Review: ‘Star Wars: The High Republic’ #1 Starts A Bold New Era

by Tony Thornley

Ever since Disney bought Star Wars, the publishing side of the franchise has largely served just to fill in the blanks. While cinema got the sequel trilogy, and the streaming wars faced The Mandalorian, comics and books were doing their best to fill in the cracks. This week though, Disney and Lucasfilm launched their most ambitious multimedia initiative with the Star Wars franchise to date. Welcome to the High Republic.

Cover by Phil Noto

This week saw the releases of the novel The Light of the Jedi and Marvel’s Star Wars: The High Republic #1. While we’re still working through the novel, the opening issue of Marvel’s series had a lot to offer. This issue was created by Cavan Scott, Ario Anindito, Mark Morales, Annalisa Leoni, and Ariana Maher.

In the wake of the Great Disaster, the Jedi are on high alert as the Starlight Beacon is about to come online in full service of the Republic. However, Keeve Trennis has other things on her mind, namely passing her Jedi trials. However, destiny and the Force may have other plans and other dangers in store for the soon-to-be Jedi Knight…

This story was a very fun introduction to the High Republic. Though I was only about a third of the way through The Light of the Jedi when I picked the issue up, Scott’s script was able to introduce the world quickly, as well as establishing the wild threats of the Outer Rim. It also uses the Jedi in a very different way, as they’re at the height of their power, but they are definitely a benevolent force, unlike the more bureaucratic and authoritarian Jedi of the prequel era.

One of the issue’s biggest strengths is in its main characters. Keeve and her master, the imposing Trandoshan Sskeer, are instantly engaging both in how Scott writes them and in Anindito’s design. They feel a bit more like high fantasy paladins than the Jedi we know from the existing Star Wars media. Keeve is quickly relatable and extremely likable, setting up the reader to be engaged throughout the entire story.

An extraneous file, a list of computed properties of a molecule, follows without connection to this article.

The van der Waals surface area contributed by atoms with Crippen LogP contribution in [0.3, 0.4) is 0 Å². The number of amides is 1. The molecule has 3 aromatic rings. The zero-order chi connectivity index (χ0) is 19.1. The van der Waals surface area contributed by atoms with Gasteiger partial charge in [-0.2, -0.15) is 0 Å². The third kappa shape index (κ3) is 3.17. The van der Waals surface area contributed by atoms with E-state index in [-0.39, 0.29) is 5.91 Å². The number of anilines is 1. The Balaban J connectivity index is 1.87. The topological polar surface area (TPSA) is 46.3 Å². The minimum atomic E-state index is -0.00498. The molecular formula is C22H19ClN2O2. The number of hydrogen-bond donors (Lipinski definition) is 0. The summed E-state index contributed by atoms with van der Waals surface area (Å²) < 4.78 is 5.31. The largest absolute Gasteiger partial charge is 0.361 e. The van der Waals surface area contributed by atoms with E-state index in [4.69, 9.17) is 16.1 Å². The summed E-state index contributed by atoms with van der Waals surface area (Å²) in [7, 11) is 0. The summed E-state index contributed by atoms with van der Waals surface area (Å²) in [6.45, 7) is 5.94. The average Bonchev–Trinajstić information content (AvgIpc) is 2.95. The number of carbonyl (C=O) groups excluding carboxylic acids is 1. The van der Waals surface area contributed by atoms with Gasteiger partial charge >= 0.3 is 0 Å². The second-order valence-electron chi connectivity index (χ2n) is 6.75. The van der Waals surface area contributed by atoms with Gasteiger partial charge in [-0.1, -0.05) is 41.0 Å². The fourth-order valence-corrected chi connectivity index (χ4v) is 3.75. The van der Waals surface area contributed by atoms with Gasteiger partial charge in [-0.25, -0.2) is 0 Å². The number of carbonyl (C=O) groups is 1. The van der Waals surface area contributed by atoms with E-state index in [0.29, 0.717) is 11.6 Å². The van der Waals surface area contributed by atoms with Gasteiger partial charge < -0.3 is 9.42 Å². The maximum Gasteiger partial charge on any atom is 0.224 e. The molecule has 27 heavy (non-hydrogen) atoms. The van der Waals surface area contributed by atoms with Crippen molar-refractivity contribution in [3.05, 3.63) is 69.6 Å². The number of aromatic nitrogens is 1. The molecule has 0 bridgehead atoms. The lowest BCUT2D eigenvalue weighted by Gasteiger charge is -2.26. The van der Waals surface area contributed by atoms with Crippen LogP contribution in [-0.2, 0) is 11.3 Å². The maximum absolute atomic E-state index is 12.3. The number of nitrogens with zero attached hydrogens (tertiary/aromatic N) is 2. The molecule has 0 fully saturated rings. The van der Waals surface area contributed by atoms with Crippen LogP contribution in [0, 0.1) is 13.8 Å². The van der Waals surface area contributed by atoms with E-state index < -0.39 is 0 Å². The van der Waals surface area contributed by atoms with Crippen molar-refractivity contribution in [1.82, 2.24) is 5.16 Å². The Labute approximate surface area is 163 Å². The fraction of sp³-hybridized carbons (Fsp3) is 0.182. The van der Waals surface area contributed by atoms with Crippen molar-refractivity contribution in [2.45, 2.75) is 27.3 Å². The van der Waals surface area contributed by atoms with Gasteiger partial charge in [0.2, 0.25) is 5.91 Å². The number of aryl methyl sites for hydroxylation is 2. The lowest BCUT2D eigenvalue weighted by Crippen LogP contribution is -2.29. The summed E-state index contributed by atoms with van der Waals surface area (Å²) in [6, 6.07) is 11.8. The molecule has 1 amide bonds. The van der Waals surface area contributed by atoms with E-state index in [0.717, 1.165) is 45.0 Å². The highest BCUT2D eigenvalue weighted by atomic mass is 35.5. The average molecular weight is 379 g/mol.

Anindito and Morales’ art is extremely energetic. The characters are always in motion, and they use the action to guide the readers across the page. They also use the natural lines of the art, such as swinging lightsabers and powerful Force pushes, to draw the eye in to important points, making the action scenes explode on the page. Meanwhile, the quieter scenes show the bustle of activity happening around the characters as we learn about them through their body language.

This issue quickly gives us a snapshot of this new setting. It creates characters that we want to follow, and best of all we have plenty to return for.

Star Wars: The High Republic #1 is available now from Marvel Comics.


A new era of the Star Wars saga launches with this engaging first issue.

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